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Re: [Discuss-gnuradio] [USRP-users] Receiving 200 Msps with an X300

From: Peter Witkowski
Subject: Re: [Discuss-gnuradio] [USRP-users] Receiving 200 Msps with an X300
Date: Wed, 4 Mar 2015 16:14:51 -0500

Hi Steve,

On my machine, I had to do two additional steps.

1.  Set the PCIe transfer to 4096.  See method #3 here: http://dak1n1.com/blog/7-performance-tuning-intel-10gbe .
2.  Set the number of descriptors in the NIC to 4096 (maximum).  The command for this is ethtool -G ethX rx 4096 tx 4096 (where ethX is your 10GigE port).

Also, you can distinguish a dropped packet from an overflow (i.e., the device's internal buffers) by doing ethtool -S and looking at rx_missed_errors.  If this number is increasing, your NIC cannot keep up and it's dropping packets.

Also, when I added buffering, I left the dirty_background_ratio alone.

Good luck capturing data.

On Wed, Mar 4, 2015 at 2:25 PM, Steve Taylor via USRP-users <address@hidden> wrote:
Hello all,

I am trying to use the USRP X300 to record 200 Msps (2x 100 Msps streams) to disk. I am converting the signed, 16-bit otw format to 4-bit samples, thus reducing the data-rate to something less demanding on the drives (200 MB/s).

For the most part, everything works great, however, I occasionally see a "D", indicating a sample was dropped. I will outline below what I have tried so far. My question is, what is going on? How can I prevent the dropped samples?

My current platform:
i7-4790K @ 4.0 GHz
4x 8GB DDR3 1333 MHz
ASUS Maximus VI Hero
4x WD black drives in RAID 0 (via mdadm)
10 Gb Intel card sold by Ettus
USRP X300 with 2x WBX 120 MHz
Ubuntu 14.04
Linux 3.13.0-45-generic
UHD git branch master as of 3/3/2015

I have set net.core.rmem_max to 33554432 as recommended in the manual. I have set rtprio to 99 for the current user's group as recommended in the manual. I have set the mtu to 9000 as recommended in the manual. I have also set vm.dirty_background_ratio to 0 (to coax Linux to not buffer the data before writing to disk, as I need long, sustained writes, not bursts).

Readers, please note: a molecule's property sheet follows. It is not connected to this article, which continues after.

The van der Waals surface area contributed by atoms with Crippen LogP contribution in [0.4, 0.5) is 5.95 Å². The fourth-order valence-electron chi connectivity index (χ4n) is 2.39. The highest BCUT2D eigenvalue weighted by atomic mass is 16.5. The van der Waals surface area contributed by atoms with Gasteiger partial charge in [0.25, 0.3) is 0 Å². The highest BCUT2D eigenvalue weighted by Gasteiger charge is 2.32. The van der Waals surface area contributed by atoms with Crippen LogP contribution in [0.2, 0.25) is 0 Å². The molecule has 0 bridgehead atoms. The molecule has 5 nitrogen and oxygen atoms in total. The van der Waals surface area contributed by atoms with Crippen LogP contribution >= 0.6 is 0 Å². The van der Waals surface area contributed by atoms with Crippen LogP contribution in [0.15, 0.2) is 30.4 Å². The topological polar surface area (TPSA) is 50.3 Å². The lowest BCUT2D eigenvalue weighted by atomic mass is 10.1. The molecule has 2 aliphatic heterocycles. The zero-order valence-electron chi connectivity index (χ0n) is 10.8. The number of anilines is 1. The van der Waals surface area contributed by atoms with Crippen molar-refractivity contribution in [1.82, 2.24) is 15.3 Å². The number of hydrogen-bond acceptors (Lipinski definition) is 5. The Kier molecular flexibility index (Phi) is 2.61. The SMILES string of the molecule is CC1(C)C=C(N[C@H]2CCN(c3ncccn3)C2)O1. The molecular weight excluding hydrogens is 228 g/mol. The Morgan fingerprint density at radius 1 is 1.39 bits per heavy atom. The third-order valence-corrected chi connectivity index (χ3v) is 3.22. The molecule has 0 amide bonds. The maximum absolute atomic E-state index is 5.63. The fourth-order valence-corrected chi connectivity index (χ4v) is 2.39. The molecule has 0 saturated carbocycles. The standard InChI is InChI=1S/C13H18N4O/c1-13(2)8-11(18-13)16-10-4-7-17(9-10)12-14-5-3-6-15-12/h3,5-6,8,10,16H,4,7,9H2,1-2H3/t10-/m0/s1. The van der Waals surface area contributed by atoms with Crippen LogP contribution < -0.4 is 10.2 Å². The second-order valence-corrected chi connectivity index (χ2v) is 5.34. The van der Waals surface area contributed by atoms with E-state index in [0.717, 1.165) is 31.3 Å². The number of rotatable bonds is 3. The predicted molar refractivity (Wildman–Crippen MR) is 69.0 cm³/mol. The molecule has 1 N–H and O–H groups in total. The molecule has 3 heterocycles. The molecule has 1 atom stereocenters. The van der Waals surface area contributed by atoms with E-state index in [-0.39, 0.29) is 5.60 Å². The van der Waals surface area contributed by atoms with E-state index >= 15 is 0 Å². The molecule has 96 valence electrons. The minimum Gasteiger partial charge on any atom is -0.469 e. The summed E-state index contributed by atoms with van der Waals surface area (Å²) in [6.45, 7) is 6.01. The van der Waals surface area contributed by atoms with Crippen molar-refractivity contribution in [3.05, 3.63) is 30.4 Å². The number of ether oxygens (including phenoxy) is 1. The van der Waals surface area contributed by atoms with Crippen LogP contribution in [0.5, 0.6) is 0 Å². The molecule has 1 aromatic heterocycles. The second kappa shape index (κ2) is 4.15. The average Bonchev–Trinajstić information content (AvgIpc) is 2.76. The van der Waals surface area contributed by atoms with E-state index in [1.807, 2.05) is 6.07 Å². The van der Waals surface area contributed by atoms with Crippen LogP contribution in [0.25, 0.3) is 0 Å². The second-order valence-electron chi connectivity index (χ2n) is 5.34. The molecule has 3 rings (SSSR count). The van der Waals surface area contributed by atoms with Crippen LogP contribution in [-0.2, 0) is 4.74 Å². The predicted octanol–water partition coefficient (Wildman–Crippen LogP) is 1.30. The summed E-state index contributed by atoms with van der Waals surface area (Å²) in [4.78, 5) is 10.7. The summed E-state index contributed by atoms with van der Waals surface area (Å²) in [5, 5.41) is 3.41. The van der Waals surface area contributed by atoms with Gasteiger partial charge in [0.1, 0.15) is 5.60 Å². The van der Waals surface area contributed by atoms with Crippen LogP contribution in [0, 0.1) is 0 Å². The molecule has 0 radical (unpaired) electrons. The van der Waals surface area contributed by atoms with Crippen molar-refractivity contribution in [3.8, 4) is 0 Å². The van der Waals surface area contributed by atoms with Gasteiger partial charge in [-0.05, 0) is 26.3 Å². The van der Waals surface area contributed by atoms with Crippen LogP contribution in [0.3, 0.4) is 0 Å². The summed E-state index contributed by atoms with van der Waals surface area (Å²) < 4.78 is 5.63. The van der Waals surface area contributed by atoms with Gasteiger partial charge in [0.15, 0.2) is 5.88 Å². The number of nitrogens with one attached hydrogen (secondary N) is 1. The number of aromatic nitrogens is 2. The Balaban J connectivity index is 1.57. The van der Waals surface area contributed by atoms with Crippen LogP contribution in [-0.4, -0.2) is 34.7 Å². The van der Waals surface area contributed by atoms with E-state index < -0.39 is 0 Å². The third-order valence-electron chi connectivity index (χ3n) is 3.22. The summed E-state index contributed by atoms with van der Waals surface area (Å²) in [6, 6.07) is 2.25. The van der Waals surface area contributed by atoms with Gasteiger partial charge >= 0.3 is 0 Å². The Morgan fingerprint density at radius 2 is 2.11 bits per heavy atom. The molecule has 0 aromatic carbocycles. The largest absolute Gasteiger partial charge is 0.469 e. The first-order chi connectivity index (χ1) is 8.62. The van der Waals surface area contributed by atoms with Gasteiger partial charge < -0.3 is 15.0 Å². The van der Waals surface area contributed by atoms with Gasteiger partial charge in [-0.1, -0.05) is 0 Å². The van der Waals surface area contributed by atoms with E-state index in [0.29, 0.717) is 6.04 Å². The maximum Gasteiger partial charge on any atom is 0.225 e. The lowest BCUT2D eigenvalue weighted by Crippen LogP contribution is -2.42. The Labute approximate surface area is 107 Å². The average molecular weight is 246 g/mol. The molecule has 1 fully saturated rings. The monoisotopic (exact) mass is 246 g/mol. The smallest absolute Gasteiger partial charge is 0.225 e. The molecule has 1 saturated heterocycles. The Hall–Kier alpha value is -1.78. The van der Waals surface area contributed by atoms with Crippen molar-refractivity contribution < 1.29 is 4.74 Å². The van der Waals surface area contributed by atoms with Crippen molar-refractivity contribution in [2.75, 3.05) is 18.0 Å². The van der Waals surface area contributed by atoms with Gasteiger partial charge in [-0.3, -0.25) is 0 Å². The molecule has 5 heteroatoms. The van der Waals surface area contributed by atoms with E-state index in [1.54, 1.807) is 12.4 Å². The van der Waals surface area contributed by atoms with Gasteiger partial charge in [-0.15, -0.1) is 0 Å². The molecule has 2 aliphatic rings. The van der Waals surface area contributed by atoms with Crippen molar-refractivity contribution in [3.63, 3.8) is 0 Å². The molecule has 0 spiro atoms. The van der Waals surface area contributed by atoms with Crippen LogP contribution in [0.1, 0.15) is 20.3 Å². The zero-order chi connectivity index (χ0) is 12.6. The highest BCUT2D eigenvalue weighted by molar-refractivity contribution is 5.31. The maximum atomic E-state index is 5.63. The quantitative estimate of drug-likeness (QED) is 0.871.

In my call to recv(), I pass in a buffer which can hold 1 ms of data. With this buffer size, I will see 3-4 dropped packets in about 15 minutes of recording. Increasing the buffer size to 10 ms decreases the number of drops, but I ultimately lose more data due to the longer buffer size. Decreasing the buffer size to 0.1 ms results in many more dropped packet indicators.

In order to prove that the RAID array is not the issue, I have also tested writing to /dev/null, as well as removing the call to std::ofstream::write() entirely. I still get several dropped packets in 15 minutes, even when I call only recv() in a while loop without doing anything with the data.

I have also switched the conversion to the UHD sc16 -> sc16 to eliminate my converter implementation as a possible problem. For this test, I also took out the calls to ofstream::write(). Again, I saw drops.

My application creates a multi_usrp which uses both frontends of the X300. I have also seen the drops in rx_sample_to_file when streaming with only one frontend at 200 Msps.

Please let me know if there is more information I should provide.

Thank you for your consideration,


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Peter Witkowski

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